Why Your Church Needs Clarity of Purpose

Organizations beloved by their customers, those that are true and authentic, work hard every day to resist the pull of “normal” business practices to create a powerful human connection with their customers.

They are able to do this because they have something that binds everyone together, moving them toward a common goal: clarity of purpose.

Beloved companies take the time to be clear about what their unique promise is for their customers’ lives. They use this clarity when they make decisions so they align to this purpose, to this promise.

Clarity of purpose guides choices and unites the organization. It elevates people’s work from executing tasks to delivering experiences customers will want to repeat and tell others about.

  • Apple’s clarity for creating its in-store experience has built a cult following. Apple stores wouldn’t have become the gathering place they are today without the time, angst, and thought that went into deciding what those stores would and would not be.
  • Trader Joe’s, a grocery store so clearly focused on personal interaction with customers, obsessed over the decision to buy scanning equipment. They worried that the scanning equipment’s “pinging” sound would get in the way of their employees’ chatty conversations with customers.
  • Newegg.com, banned pop-up ads after checkout. They won’t abdicate their well-orchestrated customer experience and final memory to a third-party partner’s pop-up ad, even though pop-up ads bring in extra revenue.
  • For Genentech (one of the world’s fastest-growing and admired bio-tech companies), clarity of purpose fuels their growth. The personal knowledge of patients, and the details of the lives they are saving, motivates employees to make the right decisions for the customers they serve. It elevates their decisions from science . . . to saving lives.

Each beloved company makes key decisions to mark its place in the universe with customers. Beloved companies begin with a notion, an idea fueled by passion about their greater purpose for improving customers’ lives. It doesn’t matter if they are selling electronics or food, or saving lives; conviction helps them stay the course. Even in the face of sacrifice and, yes, sometimes pain, beloved companies press on for customers. They persevere until they get it right.

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ABOUT THE AUTHOR

Jeanne Bliss

Jeanne Bliss

Jeanne Bliss is not an evangelist or observer of companies; she is a customer experience expert. As the Customer Leadership Executive for five large U.S. market leaders, Jeanne fought valiantly to get the customer on the strategic agenda, redirecting priorities and creating transformational changes to the brands’ customer loyalty. She has driven achievement of 95 percent loyalty rates, changing customer experiences across 50,000-person organizations. Jeanne developed her passion for customer loyalty at Lands’ End, Inc., where she reported to the company’s founder and executive committee as leader for the Lands’ End customer experience. She was Senior Vice President of Franchise Services for Coldwell Banker Corporation. Jeanne served Allstate Corporation as its chief officer for customer loyalty & retention. She was Microsoft Corporation’s General Manager of Worldwide Customer & Partner Loyalty. At Mazda Motor of America she initiated the brand’s retention effort. After 25 years as the Customer Experience Executive in five major US Corporations, Jeanne founded CustomerBliss in order to create clarity and an actionable path for driving the customer loyalty commitment into business operations.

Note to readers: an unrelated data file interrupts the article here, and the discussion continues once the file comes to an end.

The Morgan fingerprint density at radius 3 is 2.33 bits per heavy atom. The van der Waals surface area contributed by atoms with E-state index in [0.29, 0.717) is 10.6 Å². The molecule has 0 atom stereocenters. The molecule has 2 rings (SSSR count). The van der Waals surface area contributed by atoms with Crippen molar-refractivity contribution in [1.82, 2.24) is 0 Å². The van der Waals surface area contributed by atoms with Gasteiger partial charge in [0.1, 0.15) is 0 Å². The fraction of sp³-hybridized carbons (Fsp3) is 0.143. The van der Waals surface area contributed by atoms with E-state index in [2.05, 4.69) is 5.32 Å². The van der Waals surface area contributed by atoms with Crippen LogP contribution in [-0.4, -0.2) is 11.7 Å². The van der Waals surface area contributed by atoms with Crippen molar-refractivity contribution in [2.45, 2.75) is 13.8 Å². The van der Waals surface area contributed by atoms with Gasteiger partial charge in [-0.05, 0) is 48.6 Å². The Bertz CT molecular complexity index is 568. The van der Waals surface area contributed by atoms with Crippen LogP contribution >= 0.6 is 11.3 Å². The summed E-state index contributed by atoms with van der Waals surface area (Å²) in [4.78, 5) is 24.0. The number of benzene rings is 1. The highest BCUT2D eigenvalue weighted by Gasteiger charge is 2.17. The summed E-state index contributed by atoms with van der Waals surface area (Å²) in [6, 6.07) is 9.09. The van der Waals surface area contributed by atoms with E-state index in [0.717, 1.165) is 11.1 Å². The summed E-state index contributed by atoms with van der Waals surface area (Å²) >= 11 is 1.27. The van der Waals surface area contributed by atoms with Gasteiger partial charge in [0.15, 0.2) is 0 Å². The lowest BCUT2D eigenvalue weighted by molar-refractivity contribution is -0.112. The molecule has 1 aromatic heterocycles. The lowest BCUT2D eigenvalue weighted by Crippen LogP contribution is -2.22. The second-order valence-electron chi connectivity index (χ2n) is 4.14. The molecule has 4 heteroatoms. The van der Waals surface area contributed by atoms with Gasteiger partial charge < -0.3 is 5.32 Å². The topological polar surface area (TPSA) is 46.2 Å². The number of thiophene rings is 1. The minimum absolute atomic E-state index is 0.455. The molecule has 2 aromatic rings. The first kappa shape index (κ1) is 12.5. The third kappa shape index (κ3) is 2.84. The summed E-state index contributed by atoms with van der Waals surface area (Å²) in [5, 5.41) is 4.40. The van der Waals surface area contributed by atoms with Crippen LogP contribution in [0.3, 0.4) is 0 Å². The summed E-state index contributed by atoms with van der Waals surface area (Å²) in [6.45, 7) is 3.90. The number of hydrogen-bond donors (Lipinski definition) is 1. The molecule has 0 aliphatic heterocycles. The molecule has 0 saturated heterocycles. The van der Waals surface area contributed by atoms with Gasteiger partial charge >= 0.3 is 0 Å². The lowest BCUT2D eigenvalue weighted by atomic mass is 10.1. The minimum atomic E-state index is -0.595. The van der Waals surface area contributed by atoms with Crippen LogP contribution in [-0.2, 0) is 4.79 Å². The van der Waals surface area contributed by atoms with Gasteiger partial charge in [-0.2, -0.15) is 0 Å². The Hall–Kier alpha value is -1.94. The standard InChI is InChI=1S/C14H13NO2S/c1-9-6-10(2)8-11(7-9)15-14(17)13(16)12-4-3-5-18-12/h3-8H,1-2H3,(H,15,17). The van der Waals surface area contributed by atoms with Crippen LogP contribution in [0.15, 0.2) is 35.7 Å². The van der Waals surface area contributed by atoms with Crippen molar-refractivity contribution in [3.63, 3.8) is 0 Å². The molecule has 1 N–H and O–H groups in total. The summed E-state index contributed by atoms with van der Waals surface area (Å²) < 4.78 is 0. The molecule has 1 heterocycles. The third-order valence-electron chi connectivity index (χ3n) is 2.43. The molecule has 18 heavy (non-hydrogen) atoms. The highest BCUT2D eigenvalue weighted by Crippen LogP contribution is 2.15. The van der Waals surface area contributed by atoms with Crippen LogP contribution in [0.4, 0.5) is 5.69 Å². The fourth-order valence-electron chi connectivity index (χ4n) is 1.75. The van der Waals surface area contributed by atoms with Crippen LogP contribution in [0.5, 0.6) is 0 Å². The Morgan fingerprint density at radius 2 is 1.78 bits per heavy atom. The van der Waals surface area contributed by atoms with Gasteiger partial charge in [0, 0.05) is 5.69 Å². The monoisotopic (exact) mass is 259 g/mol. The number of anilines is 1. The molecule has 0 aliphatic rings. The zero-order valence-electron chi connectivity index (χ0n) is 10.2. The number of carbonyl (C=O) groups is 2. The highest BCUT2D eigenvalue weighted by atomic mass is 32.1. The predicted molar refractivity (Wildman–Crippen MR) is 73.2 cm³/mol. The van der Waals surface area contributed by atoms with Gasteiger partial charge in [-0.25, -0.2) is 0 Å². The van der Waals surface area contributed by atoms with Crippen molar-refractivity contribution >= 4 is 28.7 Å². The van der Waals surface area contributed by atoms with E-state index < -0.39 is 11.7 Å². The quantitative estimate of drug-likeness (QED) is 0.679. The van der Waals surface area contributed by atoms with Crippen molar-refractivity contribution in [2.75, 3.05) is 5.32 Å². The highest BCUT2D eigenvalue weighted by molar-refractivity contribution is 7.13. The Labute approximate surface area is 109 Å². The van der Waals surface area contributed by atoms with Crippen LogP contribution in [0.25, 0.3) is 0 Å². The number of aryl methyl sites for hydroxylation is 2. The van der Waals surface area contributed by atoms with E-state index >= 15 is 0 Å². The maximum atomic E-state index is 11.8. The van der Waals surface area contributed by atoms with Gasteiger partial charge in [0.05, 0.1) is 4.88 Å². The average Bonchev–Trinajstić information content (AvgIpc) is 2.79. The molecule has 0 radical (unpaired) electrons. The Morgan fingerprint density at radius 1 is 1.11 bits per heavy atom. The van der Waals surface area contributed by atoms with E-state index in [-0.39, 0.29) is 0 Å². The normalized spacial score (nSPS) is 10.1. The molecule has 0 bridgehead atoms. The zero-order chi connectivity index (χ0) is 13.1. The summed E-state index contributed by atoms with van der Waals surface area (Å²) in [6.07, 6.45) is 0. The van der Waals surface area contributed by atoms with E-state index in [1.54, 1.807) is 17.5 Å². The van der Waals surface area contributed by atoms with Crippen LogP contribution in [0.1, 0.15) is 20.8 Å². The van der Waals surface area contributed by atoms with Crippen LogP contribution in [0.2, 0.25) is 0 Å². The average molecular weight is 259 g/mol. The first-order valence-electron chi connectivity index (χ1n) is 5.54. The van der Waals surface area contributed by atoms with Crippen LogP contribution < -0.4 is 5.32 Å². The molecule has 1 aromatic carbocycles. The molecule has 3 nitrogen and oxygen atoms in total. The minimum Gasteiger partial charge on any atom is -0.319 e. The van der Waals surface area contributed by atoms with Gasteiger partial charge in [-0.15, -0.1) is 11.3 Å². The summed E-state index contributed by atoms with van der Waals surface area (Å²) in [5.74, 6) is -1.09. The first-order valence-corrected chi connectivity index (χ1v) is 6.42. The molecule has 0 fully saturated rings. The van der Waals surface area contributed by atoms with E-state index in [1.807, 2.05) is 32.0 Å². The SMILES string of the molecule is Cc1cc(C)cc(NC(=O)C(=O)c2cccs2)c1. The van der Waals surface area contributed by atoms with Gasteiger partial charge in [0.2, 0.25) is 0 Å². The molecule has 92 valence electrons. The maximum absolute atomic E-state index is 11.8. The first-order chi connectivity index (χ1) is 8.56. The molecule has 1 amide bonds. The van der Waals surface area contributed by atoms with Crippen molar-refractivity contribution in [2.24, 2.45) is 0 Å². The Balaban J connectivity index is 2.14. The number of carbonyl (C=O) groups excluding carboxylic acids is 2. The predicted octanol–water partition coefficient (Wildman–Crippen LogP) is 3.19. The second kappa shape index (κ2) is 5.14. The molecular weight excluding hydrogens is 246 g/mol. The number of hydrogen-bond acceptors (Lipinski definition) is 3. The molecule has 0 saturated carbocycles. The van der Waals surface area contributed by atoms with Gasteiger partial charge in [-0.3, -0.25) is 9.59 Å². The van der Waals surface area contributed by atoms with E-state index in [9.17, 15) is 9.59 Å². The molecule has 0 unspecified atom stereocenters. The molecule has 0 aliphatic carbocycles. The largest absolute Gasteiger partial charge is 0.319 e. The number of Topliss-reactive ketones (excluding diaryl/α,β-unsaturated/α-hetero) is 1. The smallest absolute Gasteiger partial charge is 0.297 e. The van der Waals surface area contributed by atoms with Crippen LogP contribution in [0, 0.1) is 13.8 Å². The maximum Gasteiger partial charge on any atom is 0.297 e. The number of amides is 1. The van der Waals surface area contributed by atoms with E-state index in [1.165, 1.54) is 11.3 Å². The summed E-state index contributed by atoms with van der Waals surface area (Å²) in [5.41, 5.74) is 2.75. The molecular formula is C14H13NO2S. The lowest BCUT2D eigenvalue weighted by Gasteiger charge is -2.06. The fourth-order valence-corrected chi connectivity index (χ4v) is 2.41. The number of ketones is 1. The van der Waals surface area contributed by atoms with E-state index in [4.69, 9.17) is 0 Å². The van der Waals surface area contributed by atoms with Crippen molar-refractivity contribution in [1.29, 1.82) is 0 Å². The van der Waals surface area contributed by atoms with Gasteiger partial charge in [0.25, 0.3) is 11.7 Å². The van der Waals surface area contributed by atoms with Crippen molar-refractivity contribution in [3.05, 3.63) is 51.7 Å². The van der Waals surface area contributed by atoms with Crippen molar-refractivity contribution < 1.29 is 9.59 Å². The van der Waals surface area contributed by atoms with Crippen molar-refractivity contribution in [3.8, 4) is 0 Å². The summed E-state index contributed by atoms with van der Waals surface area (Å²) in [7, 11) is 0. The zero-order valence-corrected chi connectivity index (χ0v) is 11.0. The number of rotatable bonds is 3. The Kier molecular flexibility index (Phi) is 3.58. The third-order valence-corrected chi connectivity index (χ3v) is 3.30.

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COMMENTS

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Recent Comments
If someone wants entertainment they're going to the wrong place. Church is not a place for entertainment...or in my opinion a barrage of coffee and donuts. Why are churches today bringing the world INTO them? Then there's the thing with children...age appropriate??? These little guys can pick stuff up in service. Besides Jesus said Suffer little children, and forbid them not, to come unto me: for of such is the kingdom of heaven. Mt. 19:14.
 
— Laurie
 
I love the intentionality here as well as the challenge to look at the data. That's missing so many times. I would like to offer a contrarian's take. Church members and regular attenders have so many ways to get information: Announcements, bulletins, social channels, relationships, and email being among the options. But brand new people are likely going to check out the website and that's it. It might be wiser for churches with limited time and resources to focus their website almost exclusively to guests. This group of people isn't looking for a calendar of events but wants to know about regular programs. They probably aren't interested in watching all of the messages but instead may want to preview one of the services. For the times we need church members to go to websites (sign up for camp, join a group, etc), we're probably better off designing and promoting a specific page rather than cluttering up the homepage.
 
— Michael Lukaszewski (@mlukaszewski)
 
A great question! Unfortunately, the Church Unique Kit is no longer available in print form. We are working on revising it and updating it into an online experience, but that project is at least six months out. An alternative is to come to an upcoming certification class. There is one May 15-18 in Houston, and October 23-26 in Atlanta.
 
— VRcurator
 

Clarity Process

Three effective ways to start moving toward clarity right now.